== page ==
Boris Johnson insisted he was “full of optimism and buoyancy” as he awaited the results of two by-elections which could have significant implications for his leadership.
Polls have closed in Wakefield and Tiverton and Honiton after contests triggered by Conservative MPs resigning in disgrace.
With Labor challenging in the red wall seat in West Yorkshire and the Liberal Democrats hoping to overturn a huge Conservative majority in Devon, defeat for the Tories could raise further questions about Mr Johnson’s position, just weeks after 41% of his MPs said they did not have confidence in him.
The Prime Minister will be monitoring the results from Rwanda, where he is attending the Commonwealth leaders summit.
Speaking to broadcasters in the capital Kigali, the Prime Minister said: “I’m going to be watching the results with interest but always full of optimism and buoyancy but most seasoned political observers know that by-elections in mid-term are never necessarily easy for any government.”
He has suggested it would be “crazy” for him to quit if the party lost the two seats and claimed he was “very hopeful” about the results.
In Wakefield, ex-Conservative MP Imran Ahmad Khan quit after being found guilty of sexually assaulting a 15-year-old boy – a crime for which he was jailed for 18 months.
Wakefield was one of the so-called red wall seats won by the Tories in the 2019 general election after being a Labor stronghold since the 1930s, but Labor is now hoping to take it back.
In Devon’s Tiverton and Honiton, Neil Parish, the Tory MP since 2010, resigned after admitting he had watched pornography on his phone in the House of Commons.
The Liberal Democrats are the main challenger in this rural south-western constituency, where they are hoping to recreate by-election wins in North Shropshire in December and Chesham and Amersham a year ago.
Victory for the Lib Dems would require overturning a Conservative majority of 24,239, but party leader Sir Ed Davey was confident they were “neck and neck” with the Tories on the eve of the vote.
Residents are “fed up of Boris Johnson’s lies and neglect,” he said, as he called on them to back his party’s candidate, former soldier Richard Foord.
“Farmers have been sold out by foreign trade deals, people are struggling to access GPs and dentists, and local roads and schools have been left to crumble.
“Families are facing soaring oil bills and food prices and this government’s only answer is to hammer them with constant tax rises.”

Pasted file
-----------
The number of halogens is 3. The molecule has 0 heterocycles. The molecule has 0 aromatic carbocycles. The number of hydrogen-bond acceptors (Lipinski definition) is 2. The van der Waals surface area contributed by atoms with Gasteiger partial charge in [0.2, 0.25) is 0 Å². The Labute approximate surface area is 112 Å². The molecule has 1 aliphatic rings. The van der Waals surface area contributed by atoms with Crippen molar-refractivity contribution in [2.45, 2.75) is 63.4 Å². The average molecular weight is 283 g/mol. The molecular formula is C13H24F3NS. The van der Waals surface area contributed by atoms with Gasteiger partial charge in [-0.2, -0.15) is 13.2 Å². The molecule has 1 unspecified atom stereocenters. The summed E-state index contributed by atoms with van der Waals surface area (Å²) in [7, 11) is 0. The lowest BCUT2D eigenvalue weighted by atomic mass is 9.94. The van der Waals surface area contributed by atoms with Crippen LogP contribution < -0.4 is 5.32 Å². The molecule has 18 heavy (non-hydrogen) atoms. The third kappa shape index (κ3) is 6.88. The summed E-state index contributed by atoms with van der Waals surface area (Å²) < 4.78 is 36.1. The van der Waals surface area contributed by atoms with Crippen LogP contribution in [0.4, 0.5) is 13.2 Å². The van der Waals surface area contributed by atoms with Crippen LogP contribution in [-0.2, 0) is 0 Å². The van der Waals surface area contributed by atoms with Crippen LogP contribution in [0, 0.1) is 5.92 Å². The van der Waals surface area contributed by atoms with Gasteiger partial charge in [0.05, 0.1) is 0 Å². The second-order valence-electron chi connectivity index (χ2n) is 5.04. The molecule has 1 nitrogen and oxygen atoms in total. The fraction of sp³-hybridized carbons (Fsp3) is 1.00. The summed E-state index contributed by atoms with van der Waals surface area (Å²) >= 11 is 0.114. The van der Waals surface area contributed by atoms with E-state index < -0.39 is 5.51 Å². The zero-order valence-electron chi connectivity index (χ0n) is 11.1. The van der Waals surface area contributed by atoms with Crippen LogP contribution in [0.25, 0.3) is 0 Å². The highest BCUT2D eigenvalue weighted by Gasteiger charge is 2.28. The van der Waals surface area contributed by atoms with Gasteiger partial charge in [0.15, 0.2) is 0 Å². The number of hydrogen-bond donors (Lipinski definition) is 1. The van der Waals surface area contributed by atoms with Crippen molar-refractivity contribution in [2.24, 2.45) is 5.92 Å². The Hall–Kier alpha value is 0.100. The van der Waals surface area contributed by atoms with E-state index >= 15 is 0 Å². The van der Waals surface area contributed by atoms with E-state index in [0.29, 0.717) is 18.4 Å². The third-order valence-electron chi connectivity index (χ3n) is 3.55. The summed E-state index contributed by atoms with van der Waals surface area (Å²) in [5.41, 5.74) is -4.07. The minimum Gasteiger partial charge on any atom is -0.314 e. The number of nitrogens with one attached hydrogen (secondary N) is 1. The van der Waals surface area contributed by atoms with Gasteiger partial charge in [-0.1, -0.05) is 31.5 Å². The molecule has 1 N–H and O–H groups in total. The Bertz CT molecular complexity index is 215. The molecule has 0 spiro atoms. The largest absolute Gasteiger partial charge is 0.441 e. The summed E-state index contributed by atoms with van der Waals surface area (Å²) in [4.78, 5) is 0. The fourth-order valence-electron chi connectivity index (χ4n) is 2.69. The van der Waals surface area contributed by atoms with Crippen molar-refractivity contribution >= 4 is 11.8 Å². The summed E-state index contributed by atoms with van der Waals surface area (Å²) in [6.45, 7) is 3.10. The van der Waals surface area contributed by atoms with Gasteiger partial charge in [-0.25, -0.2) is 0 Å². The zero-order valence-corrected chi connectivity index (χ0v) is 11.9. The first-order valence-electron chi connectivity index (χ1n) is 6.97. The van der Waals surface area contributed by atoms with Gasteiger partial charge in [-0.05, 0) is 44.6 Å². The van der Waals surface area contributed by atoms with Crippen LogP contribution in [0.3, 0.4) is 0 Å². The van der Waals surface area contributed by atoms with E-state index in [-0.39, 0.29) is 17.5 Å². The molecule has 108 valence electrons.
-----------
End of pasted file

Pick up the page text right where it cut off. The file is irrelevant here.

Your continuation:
The Prime Minister urged voters to “stick up for British food and farming” by supporting Tory Helen Hurford, a former head teacher.
In a video shared on social media on Wednesday, Mr Johnson appeared alongside the candidate on a farm, saying the party was working to protect “our fantastic food and farming industry and “amazing agricultural sector”.
Losing the Tory stronghold would be seen as a sign of Mr Johnson’s diminishing electoral appeal after partygate and amid the cost-of-living crisis, and could spark a further backlash against his authority.
The Tories face a steeper challenge in retaining the Wakefield seat, with Labor now odds-on favorites to overturn the 2019 Conservative majority of 3,358.
Tory candidate Nadeem Ahmed raised eyebrows by arguing last week that voters should still trust the party after Mr Khan’s sexual assault conviction, just as they still trust GPs despite the crimes of mass murderer Harold Shipman.
Labor leader Sir Keir Starmer has said a victory in the northern constituency “could be the birthplace of the next Labor government”.
On the eve of polls opening, he said: “The public is fed up of Boris Johnson and a Conservative Party that promises big but never delivers.
“Labour’s candidate Simon Lightwood has run a positive campaign – with a plan to attract well-paid jobs and investment to Wakefield, put more police on the streets to tackle anti-social behaviour, and to fight for scrapping the unfair National Insurance rise.
“But a vote for anyone other than Labor will let Boris Johnson off the hook. The people of Wakefield have a chance to send a message to the Tories that enough is enough”.
If the Conservatives were to lose both by-elections, it would be only the seventh time a government has suffered such a double defeat since the Second World War.
George Holan is chief editor at Plainsmen Post and has articles published in many notable publications in the last decade.